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7

Disclaimer: I don't bug my beer, so this is not coming from experience but reasoned conjecture and corroboration by sources. As far as sanitation goes, Brett is as easy to kill as regular brewers yeast. Jess Caudill, microbiologist and brewer at Wyeast, wrote "[Brett] is as easy to kill as any Saccharomyces cerevisiae strain of yeast. No crazy chemical ...


5

I would not use finings, I like the cloudiness and believe it to be part of the style, I would not use anything to interfere with this.


4

Try a cleaner glass. Sounds like most of the carbonation is coming out of solution during the pour. Give your glass a rinse with super hot water. A quick rinse with cool water to cool the glass off (hot glass will not help with carbonation), but don't worry about chilling the glass much. Don't bother drying the glass. Then pour your beer. Super clean ...


3

Adding finings is a waste of effort with this style when brewed correctly. It is possible to have too much residual haze stuff in the beer and it will be super cloudy, and maybe even chunky. If your normal pale ales are cloudy, maybe finings are a good idea with this wiesse attempt. That said, some people actually add a little flour to the boil late to ...


2

How a beer looks really doesn't tell you how well fermentation is progressing. A yeast can still be floating around the top and be close to done. Only gravity measurements along the way tell you how its coming. A poorly flocculating yeast would look like this. And A wit yeast stays in suspension better than others anyway. To mean everything sounds ...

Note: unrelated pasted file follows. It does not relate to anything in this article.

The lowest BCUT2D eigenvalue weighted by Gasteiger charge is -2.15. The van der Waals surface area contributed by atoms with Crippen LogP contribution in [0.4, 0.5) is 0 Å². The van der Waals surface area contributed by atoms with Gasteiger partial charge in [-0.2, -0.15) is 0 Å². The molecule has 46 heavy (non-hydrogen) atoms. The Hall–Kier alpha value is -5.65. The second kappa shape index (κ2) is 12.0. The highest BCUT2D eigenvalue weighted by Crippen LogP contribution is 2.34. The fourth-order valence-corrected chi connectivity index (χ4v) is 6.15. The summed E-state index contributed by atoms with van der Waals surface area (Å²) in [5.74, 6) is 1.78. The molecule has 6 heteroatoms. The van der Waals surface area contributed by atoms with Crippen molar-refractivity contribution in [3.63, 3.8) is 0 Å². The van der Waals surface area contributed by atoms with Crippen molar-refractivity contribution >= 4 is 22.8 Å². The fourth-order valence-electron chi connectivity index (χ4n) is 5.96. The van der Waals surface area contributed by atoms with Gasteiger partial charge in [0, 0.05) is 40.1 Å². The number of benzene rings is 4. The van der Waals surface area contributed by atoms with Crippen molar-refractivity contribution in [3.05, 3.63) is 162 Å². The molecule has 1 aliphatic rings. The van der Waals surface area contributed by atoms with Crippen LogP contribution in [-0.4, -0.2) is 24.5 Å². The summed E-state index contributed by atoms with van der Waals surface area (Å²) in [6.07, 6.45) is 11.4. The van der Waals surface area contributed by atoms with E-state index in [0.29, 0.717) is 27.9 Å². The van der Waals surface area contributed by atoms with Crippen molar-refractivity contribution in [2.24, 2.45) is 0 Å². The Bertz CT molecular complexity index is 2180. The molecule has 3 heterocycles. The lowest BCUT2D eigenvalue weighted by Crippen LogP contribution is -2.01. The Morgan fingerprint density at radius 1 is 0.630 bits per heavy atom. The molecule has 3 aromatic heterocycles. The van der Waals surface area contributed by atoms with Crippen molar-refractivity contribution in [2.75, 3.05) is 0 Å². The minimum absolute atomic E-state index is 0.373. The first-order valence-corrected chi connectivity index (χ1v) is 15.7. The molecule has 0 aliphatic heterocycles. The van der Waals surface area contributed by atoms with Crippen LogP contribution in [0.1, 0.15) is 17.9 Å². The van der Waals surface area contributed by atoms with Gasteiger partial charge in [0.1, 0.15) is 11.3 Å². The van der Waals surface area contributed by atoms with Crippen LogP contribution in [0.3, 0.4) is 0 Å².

2

You could just be under-carbonated. Wit beer, when done properly, has a gorgeous, thick head from all that protein in the wheat, regardless of how carbonated the bottles are. How long has the beer been bottled? Maybe give it another week or two, and make sure you pour it slowly. Did the beer dry out properly? A wit should be lower than 1.014 or so, I think. ...


2

The Belgian Wit Ale yeast is a low producer of phenols but fermentation temperatures on the higher end of the yeasts range will produce more of the spicy phenol characteristics. I made a wit about a month ago and fermented at about 66 and the yeast character turned out relatively low compared to the spice and orange peel I added. I would stay around 66-68 ...


1

I wouldn't throw wort on top of your old brett/pedio/lacto cake, the ratio of bugs will be different from your original pitch. You'll have an abundance of the pedio/lacto and probably not too much brett or saccaromyces left alive. One option of reusing your bugs would be to ferment a batch of beer with a new pitch of saccaromyces and then add some of the ...


1

According to Zainasheff in "Brewing Classic Styles" (for Belgian Wit): Begin fermentation at 68F (20C) slowly raising the temperature to 72F (22C) by the last third of fermentation. I'm guessing that part of that is to clean up diacetyl and the like. Most of the yeast flavor happens in the first 72 hours of fermentation. That's quite a bit warmer ...



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